Pensions warning for Sea Containers

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Sea Containers, the bankrupt parent company of the train operator GNER, has received a stark warning from the UK pensions regulator over its pensions black hole.

David Norgrove, the regulator, has threatened to use his powers to force the group to make good its pension deficits, which would be the first time the powers have been used since the office of the pensions regulator was created 18 months ago.

A spokeswoman for the pensions regulator said: "We haven't used our powers as of yet. We would look at each individual case and if it was appropriate and reasonable we would do so." She declined to comment on Sea Containers specifically.

Once a sprawling transport and shipping group, the US-listed firm filed for Chapter 11 bankruptcy protection last month after it was unable to make a $115m (£62m) bond payment. Under the filings, it listed $650m in debts and just $67m of free cash.

The firm is expected to hold meetings with creditors in New York this week. The largest group, the bondholders, are owed $387m. Sea Containers' second-largest group of creditors are two UK pension schemes, which together cover about 1,300 staff, pensioners and deferred members. The schemes have a combined deficit of £133m. Workers at GNER are not affected as they are part of a separate rail-industry pension scheme.

Sea Containers said in a recent filing with the US Securities and Exchange Com-mission it had received notices on 19 October "warning the [UK pensions] regulator is considering exercising its powers to issue financial support directions (FSDs) to the company under relevant UK pensions legislation."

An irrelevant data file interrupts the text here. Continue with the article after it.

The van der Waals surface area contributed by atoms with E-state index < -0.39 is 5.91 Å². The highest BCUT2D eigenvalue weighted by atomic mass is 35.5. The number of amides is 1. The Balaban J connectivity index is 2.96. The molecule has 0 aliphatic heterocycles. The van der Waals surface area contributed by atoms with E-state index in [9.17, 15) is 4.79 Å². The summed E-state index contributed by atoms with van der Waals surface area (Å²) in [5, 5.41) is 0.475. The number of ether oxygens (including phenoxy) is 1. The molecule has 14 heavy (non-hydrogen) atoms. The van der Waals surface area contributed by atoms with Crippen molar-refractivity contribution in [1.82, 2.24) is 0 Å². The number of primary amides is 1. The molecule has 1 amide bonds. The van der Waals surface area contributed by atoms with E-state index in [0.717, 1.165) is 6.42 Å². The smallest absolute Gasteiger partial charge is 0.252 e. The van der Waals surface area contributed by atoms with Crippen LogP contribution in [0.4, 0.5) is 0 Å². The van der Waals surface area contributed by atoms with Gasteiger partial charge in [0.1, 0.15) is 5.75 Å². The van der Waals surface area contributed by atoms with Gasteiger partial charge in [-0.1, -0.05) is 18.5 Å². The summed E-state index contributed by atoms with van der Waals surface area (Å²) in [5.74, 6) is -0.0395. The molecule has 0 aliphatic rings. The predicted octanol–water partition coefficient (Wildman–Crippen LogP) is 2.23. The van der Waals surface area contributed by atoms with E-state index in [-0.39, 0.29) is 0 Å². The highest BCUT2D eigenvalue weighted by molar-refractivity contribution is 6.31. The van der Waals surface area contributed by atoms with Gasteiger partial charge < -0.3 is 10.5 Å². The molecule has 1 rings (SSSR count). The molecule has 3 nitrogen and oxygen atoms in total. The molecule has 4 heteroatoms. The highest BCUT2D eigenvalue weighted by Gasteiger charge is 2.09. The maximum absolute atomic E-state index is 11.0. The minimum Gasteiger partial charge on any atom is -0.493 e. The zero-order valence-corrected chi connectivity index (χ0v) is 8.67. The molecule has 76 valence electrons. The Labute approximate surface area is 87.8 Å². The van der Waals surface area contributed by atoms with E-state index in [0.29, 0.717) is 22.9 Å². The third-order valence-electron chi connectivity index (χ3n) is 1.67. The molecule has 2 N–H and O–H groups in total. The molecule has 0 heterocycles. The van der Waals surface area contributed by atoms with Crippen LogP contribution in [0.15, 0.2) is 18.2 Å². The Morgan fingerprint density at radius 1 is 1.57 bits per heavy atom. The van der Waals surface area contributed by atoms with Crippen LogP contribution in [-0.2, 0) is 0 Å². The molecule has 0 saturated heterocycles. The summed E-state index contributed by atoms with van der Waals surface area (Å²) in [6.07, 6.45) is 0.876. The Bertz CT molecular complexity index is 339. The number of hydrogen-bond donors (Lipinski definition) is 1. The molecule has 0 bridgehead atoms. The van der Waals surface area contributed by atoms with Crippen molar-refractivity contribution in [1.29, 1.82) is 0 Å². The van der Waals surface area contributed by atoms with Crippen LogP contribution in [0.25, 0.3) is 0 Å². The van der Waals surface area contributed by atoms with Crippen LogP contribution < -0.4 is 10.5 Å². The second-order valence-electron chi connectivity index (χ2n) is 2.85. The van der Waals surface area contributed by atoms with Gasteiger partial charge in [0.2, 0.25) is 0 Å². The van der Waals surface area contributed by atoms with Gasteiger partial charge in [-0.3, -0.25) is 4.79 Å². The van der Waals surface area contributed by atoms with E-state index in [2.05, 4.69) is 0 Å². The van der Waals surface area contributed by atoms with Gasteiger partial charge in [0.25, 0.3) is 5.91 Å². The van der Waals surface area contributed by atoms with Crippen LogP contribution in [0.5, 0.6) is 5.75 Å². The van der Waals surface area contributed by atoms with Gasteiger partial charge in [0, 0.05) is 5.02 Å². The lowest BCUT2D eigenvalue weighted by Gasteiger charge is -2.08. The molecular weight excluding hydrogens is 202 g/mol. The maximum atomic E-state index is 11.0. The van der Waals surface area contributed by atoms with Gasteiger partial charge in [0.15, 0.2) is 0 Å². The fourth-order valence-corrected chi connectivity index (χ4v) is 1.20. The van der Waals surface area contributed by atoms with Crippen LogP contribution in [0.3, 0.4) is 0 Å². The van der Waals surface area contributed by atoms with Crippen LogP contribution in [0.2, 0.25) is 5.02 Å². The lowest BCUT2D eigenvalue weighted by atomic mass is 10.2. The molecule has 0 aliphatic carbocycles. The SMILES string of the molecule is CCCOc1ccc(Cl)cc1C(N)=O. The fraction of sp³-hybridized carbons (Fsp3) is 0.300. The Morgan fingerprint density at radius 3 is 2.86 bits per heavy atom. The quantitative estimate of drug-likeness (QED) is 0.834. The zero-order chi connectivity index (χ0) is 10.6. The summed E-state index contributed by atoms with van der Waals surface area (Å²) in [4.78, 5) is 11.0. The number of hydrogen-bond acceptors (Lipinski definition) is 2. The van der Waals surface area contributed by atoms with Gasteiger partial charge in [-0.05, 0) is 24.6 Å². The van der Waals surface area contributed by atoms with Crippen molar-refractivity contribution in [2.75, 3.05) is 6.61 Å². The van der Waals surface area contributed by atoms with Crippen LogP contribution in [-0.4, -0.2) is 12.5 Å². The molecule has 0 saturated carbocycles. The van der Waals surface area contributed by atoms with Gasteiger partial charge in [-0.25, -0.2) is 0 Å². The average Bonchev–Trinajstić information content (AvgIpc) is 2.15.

The group said: "If FSDs are issued to the company, it may be liable to make a financial contribution to one or both of the schemes." It said the trustees of the schemes had advised the company that the cost of winding them up would be £134m in total - £107m for the 1983 scheme and £27m for the 1990 fund.

However, Sea Containers cautioned: "These estimated costs have not been agreed by the company, and no FSDs have been issued. The company is considering its reply to the regulator's warning notices and does not accept that it is reasonable or appropriate for the regulator to issue FSDs". A Sea Containers spokeswoman reiterated this position yesterday, adding the company was in talks with the regulator but it was early days. She stressed: "The pension funds will rank on the same level as the other creditors."

The company's former founding chairman, James Sherwood, has refused to take responsibility for the group's collapse and has instead hit out at the high price (£1.3bn) the Government has charged for the GNER rail franchise.